If someone writes you a check that bounces after you deposit it, your bank can reverse the deposit and charge you an NSF fee or “returned item” fee.
If you want to retrieve the money from the writer of the check, it’s up to you to take care of it.
Note of caution: The federal government warns consumers that checks can be tools criminals use to defraud account holders. The best practice is to never deposit or accept a check from someone or an entity you do not know.
Knowingly depositing bad checks into your account puts you at risk of fraud charges.
Why do checks bounce?
There are several causes of bounced checks.
“The most common reason for a check to bounce is when there are insufficient funds to cover the check amount,” says Salvador Gonzalez, a faculty member at Walden University.
If you write a check for $1,500, but you have only $1,000 in the bank, it will bounce when the payee tries to cash it because you don’t have enough funds to cover the amount written on the check.
You will probably pay a penalty fee to your bank for writing a rubber check.
A check can bounce because “the check is considered ‘stale’ or ‘stale-dated,’ which refers to the check not being cashed within typically six months,” explains Jacob Dayan, chief revenue officer of NextPoint Financial.
Banks are not required to cash checks that are more than six months old. If you write a check and the payee puts it in a drawer and forgets about it until seven months later, you may have to write the payee a new check.
Ask your bank about its procedures for handling stale checks. If it believes the check will clear, it can go ahead and process it, but it’s not required to after six months.
Check not filled out correctly
If a check has incorrect or missing information, it could bounce. A few details to double-check before handing a payee a check include:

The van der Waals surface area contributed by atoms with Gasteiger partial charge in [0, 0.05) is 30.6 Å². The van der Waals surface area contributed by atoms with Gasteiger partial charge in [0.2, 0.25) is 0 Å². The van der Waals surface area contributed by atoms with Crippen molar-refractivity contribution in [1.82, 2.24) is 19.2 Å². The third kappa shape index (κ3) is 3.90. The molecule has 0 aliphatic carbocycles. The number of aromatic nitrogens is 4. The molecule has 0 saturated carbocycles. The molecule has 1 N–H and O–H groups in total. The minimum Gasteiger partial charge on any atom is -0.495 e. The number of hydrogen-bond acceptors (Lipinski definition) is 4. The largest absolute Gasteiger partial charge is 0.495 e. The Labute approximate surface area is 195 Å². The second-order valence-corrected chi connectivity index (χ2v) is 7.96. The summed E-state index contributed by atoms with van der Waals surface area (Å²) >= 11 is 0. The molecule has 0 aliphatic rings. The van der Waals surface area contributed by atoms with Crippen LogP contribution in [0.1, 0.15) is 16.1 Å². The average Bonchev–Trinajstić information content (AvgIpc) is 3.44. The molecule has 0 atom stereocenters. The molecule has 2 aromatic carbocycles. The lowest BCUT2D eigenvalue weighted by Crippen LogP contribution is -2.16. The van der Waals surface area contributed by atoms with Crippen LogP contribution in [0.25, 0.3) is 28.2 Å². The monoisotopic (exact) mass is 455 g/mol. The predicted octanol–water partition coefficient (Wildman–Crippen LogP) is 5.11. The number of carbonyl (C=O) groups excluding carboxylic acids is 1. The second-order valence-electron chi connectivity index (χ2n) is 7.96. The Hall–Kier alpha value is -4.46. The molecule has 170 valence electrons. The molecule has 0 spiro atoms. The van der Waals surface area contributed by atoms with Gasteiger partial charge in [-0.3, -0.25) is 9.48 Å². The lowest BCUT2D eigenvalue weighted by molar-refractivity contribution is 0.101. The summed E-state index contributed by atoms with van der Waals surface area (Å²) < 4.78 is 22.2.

- The date on the check is correct. It’s important to know that banks are allowed to process post-dated checks before the date on the check, so be sure you have sufficient funds in the account when you write the check.
- The numbers and words for the check amount match. The check amount is written on the check twice, in numbers and words. Be sure the two amounts match.
- The check is signed in the right place by an authorized signer on the account.
Knowing how to properly fill out a check helps you avoid errors that can cause a check to bounce.
How to avoid writing a bad check
A bounced check is an expensive error. Not only can your bank penalize you, the payee might do the same. There are a few ways to keep checks from bouncing and avoid NSF fees.
- Add overdraft protection to your account. This is an optional service that many banks offer their checking account customers. With overdraft protection, the bank covers a check if you don’t have enough money in your account. Banks charge a fee for this feature and there are usually limits on check amounts.
- Add a linked account. By linking your checking account to a savings account or other source of funds, money can be transferred from that account to your checking to cover a transaction and keep your balance from going into the red.
- Set up account alerts. Use your bank’s mobile app to receive instant notifications of a low balance and other account activity.
- Monitor the account closely. Check your balance often, make sure checks clear and automatic deposits show up.
— Sarah Sharkey wrote a previous version of this story.